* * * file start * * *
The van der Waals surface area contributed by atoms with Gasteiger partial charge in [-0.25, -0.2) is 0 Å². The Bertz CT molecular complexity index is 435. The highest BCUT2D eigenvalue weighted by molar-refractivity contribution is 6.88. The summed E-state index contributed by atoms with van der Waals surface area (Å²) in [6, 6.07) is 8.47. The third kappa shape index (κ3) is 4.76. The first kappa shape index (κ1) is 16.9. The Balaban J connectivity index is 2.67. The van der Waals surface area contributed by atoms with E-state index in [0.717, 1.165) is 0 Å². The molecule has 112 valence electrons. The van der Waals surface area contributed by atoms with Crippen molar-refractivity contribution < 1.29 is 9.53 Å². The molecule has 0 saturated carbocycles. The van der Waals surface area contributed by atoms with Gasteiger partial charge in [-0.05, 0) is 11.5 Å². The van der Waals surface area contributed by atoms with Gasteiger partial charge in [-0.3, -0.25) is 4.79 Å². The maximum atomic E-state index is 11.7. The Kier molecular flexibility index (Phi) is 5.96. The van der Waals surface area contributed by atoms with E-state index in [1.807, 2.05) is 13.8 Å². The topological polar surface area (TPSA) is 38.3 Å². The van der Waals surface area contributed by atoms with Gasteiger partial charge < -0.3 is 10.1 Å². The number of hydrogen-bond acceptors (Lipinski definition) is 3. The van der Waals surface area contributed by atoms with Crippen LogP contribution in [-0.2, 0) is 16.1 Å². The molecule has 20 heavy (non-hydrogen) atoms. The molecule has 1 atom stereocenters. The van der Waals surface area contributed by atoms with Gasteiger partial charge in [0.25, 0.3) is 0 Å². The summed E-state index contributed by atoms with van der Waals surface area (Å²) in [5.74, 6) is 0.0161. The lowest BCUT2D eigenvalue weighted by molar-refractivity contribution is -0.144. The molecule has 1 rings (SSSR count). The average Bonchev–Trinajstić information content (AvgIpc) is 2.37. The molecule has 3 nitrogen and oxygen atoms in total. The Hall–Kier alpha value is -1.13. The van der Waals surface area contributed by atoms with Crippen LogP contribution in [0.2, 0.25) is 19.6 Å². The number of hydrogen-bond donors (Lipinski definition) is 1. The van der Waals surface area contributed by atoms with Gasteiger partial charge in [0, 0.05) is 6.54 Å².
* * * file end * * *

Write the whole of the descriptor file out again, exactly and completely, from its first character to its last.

The van der Waals surface area contributed by atoms with Gasteiger partial charge in [-0.25, -0.2) is 0 Å². The Bertz CT molecular complexity index is 435. The highest BCUT2D eigenvalue weighted by molar-refractivity contribution is 6.88. The summed E-state index contributed by atoms with van der Waals surface area (Å²) in [6, 6.07) is 8.47. The third kappa shape index (κ3) is 4.76. The first kappa shape index (κ1) is 16.9. The Balaban J connectivity index is 2.67. The van der Waals surface area contributed by atoms with E-state index in [0.717, 1.165) is 0 Å². The molecule has 112 valence electrons. The van der Waals surface area contributed by atoms with Crippen molar-refractivity contribution < 1.29 is 9.53 Å². The molecule has 0 saturated carbocycles. The van der Waals surface area contributed by atoms with Gasteiger partial charge in [-0.05, 0) is 11.5 Å². The van der Waals surface area contributed by atoms with Gasteiger partial charge in [-0.3, -0.25) is 4.79 Å². The maximum atomic E-state index is 11.7. The Kier molecular flexibility index (Phi) is 5.96. The van der Waals surface area contributed by atoms with E-state index in [1.807, 2.05) is 13.8 Å². The topological polar surface area (TPSA) is 38.3 Å². The van der Waals surface area contributed by atoms with Gasteiger partial charge < -0.3 is 10.1 Å². The number of hydrogen-bond acceptors (Lipinski definition) is 3. The van der Waals surface area contributed by atoms with Crippen LogP contribution in [-0.2, 0) is 16.1 Å². The molecule has 20 heavy (non-hydrogen) atoms. The molecule has 1 atom stereocenters. The van der Waals surface area contributed by atoms with Gasteiger partial charge in [0.25, 0.3) is 0 Å². The summed E-state index contributed by atoms with van der Waals surface area (Å²) in [5.74, 6) is 0.0161. The lowest BCUT2D eigenvalue weighted by molar-refractivity contribution is -0.144. The molecule has 1 rings (SSSR count). The average Bonchev–Trinajstić information content (AvgIpc) is 2.37. The molecule has 3 nitrogen and oxygen atoms in total. The Hall–Kier alpha value is -1.13. The van der Waals surface area contributed by atoms with Crippen LogP contribution in [0.2, 0.25) is 19.6 Å². The number of hydrogen-bond donors (Lipinski definition) is 1. The van der Waals surface area contributed by atoms with Gasteiger partial charge in [0, 0.05) is 6.54 Å².